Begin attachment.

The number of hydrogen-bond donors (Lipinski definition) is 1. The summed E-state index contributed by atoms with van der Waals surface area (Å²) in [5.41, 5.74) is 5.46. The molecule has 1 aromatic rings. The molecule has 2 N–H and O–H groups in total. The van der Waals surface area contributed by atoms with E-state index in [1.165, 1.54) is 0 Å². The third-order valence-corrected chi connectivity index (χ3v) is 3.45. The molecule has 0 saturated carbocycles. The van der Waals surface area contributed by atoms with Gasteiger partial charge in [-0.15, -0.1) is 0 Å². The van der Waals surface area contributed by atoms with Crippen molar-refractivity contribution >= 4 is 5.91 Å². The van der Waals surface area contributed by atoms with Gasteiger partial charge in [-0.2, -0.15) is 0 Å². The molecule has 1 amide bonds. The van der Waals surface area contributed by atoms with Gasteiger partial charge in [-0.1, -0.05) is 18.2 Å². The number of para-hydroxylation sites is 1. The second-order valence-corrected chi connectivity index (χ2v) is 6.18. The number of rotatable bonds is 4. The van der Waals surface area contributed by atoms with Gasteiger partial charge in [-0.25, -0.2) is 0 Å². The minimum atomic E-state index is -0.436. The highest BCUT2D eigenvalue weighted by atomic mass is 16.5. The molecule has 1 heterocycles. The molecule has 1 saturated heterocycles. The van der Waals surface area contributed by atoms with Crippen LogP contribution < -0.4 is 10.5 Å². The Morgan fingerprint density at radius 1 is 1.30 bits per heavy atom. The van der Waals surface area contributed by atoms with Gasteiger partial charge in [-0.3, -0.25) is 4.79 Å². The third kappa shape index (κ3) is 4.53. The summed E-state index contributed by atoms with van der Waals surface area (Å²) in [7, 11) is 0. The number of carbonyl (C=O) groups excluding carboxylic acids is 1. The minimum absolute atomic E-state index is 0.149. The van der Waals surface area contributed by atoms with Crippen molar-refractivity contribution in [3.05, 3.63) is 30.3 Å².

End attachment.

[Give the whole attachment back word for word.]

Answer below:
The number of hydrogen-bond donors (Lipinski definition) is 1. The summed E-state index contributed by atoms with van der Waals surface area (Å²) in [5.41, 5.74) is 5.46. The molecule has 1 aromatic rings. The molecule has 2 N–H and O–H groups in total. The van der Waals surface area contributed by atoms with E-state index in [1.165, 1.54) is 0 Å². The third-order valence-corrected chi connectivity index (χ3v) is 3.45. The molecule has 0 saturated carbocycles. The van der Waals surface area contributed by atoms with Gasteiger partial charge in [-0.15, -0.1) is 0 Å². The van der Waals surface area contributed by atoms with Crippen molar-refractivity contribution >= 4 is 5.91 Å². The van der Waals surface area contributed by atoms with Gasteiger partial charge in [-0.2, -0.15) is 0 Å². The molecule has 1 amide bonds. The van der Waals surface area contributed by atoms with Gasteiger partial charge in [-0.1, -0.05) is 18.2 Å². The number of para-hydroxylation sites is 1. The second-order valence-corrected chi connectivity index (χ2v) is 6.18. The number of rotatable bonds is 4. The van der Waals surface area contributed by atoms with Gasteiger partial charge in [-0.25, -0.2) is 0 Å². The minimum atomic E-state index is -0.436. The highest BCUT2D eigenvalue weighted by atomic mass is 16.5. The molecule has 1 heterocycles. The molecule has 1 saturated heterocycles. The van der Waals surface area contributed by atoms with Crippen LogP contribution < -0.4 is 10.5 Å². The Morgan fingerprint density at radius 1 is 1.30 bits per heavy atom. The van der Waals surface area contributed by atoms with Gasteiger partial charge in [-0.3, -0.25) is 4.79 Å². The third kappa shape index (κ3) is 4.53. The summed E-state index contributed by atoms with van der Waals surface area (Å²) in [7, 11) is 0. The number of carbonyl (C=O) groups excluding carboxylic acids is 1. The minimum absolute atomic E-state index is 0.149. The van der Waals surface area contributed by atoms with Crippen molar-refractivity contribution in [3.05, 3.63) is 30.3 Å².